Bolivian Deputy Interior Minister killed by striking miners
26 August 2016
Bolivian Deputy Interior Minister Rodolfo Illanes has been beaten to death by striking miners after volunteering to mediate with them to end a long-standing industrial dispute. Illanes was "savagely beaten", defence minister Reymi Ferreira told a local television station, and the Bolivian Government has demanded the return of his body.
Rodolfo Illanes - Image: EJU
The killing follows the earlier deaths of two protesters in clashes with police, which raised tensions in a bitter strike over changes to the country's mining laws. The government said 17 police officers were wounded in the clashes.
Illanes had gone to Panduro, 130km south of the Bolivian capital La Paz, to try to mediate with miners who had blocked a motorway there since August 22. Thousands of drivers, passengers and vehicles have been left stranded by the blockade.
He was taken hostage by the miners on the morning of August 25. He reportedly tweeted at midday: "My health is fine, my family can be calm."
Moises Flores, the director of a mining radio station, told a local radio station: "We have been able to see close-up that Deputy Minister Illanes was dead. Colleagues told us that he had died of a beating." He reportedly had a heart condition.
There are about 100,000 miners in the country who work in self-managed cooperatives, and are demanding more mining concessions, the right to work for private companies and greater union representation. Working with private companies is currently banned as the government argues they will stop being cooperatives if they work with multinational businesses.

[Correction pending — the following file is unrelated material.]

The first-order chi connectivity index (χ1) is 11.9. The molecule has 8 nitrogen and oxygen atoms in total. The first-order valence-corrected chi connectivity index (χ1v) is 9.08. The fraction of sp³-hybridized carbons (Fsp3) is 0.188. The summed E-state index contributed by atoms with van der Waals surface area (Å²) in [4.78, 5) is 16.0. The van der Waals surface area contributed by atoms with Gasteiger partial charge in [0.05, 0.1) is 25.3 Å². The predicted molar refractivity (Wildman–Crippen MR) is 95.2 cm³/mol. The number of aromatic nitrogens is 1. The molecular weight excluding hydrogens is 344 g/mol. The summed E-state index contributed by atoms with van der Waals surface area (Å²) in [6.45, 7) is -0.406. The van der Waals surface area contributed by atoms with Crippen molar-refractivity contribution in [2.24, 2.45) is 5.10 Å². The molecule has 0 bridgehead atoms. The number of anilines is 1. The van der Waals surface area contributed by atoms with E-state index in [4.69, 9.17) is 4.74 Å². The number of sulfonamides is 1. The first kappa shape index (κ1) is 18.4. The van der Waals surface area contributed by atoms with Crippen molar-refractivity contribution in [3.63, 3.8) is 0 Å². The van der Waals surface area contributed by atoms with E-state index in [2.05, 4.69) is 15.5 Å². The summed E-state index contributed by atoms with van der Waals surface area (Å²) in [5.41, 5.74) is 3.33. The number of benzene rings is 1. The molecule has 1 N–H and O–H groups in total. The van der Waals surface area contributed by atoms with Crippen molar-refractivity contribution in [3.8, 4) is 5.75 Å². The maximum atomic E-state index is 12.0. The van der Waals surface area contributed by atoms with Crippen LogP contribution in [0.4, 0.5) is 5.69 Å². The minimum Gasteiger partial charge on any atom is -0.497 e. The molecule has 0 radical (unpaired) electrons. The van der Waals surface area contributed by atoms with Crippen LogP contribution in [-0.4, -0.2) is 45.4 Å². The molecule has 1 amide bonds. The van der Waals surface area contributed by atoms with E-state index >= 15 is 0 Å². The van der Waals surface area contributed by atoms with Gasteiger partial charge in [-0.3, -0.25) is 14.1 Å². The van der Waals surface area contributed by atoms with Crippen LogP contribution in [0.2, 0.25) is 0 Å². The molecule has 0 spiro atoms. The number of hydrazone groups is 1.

The National Federation of Mining Cooperatives of Bolivia (Fencomin), once strong allies of leftist President Evo Morales, began what it said would be an indefinite protest after the negotiations over mining legislation failed. As commodity prices have fallen, pay for the country’s silver, tin and zinc miners has been reduced, and working conditions are often worse than in neighbouring countries such as Peru and Chile where the mining sector is dominated by multinationals.
Defence Minister Ferreira described on television how Illanes, appointed to his post in March, had apparently been "beaten and tortured to death". Illanes’ assistant had escaped and was being treated in a hospital in La Paz, he said.
“This crime will not go unpunished. Authorities are investigating ... around 100 people have been arrested,” Ferreira said.
On August 26, President Morales called for three days of national mourning over the deaths of Illanes and the two miners.
He called Illanes a ‘Defender of Natural Resources’ and said his fate hurt particularly badly since the kidnap, torture and murder of a public servant was cowardly and unforgivable.
Morales said there would be an investigation into the ‘unfortunate’ death of the two cooperative miners, since police had not been authorised to carry firearms during the operation where they were killed, but that the striking cooperatives’ demands were against the constitution, given that the country’s natural resources belonged to all the Bolivian people.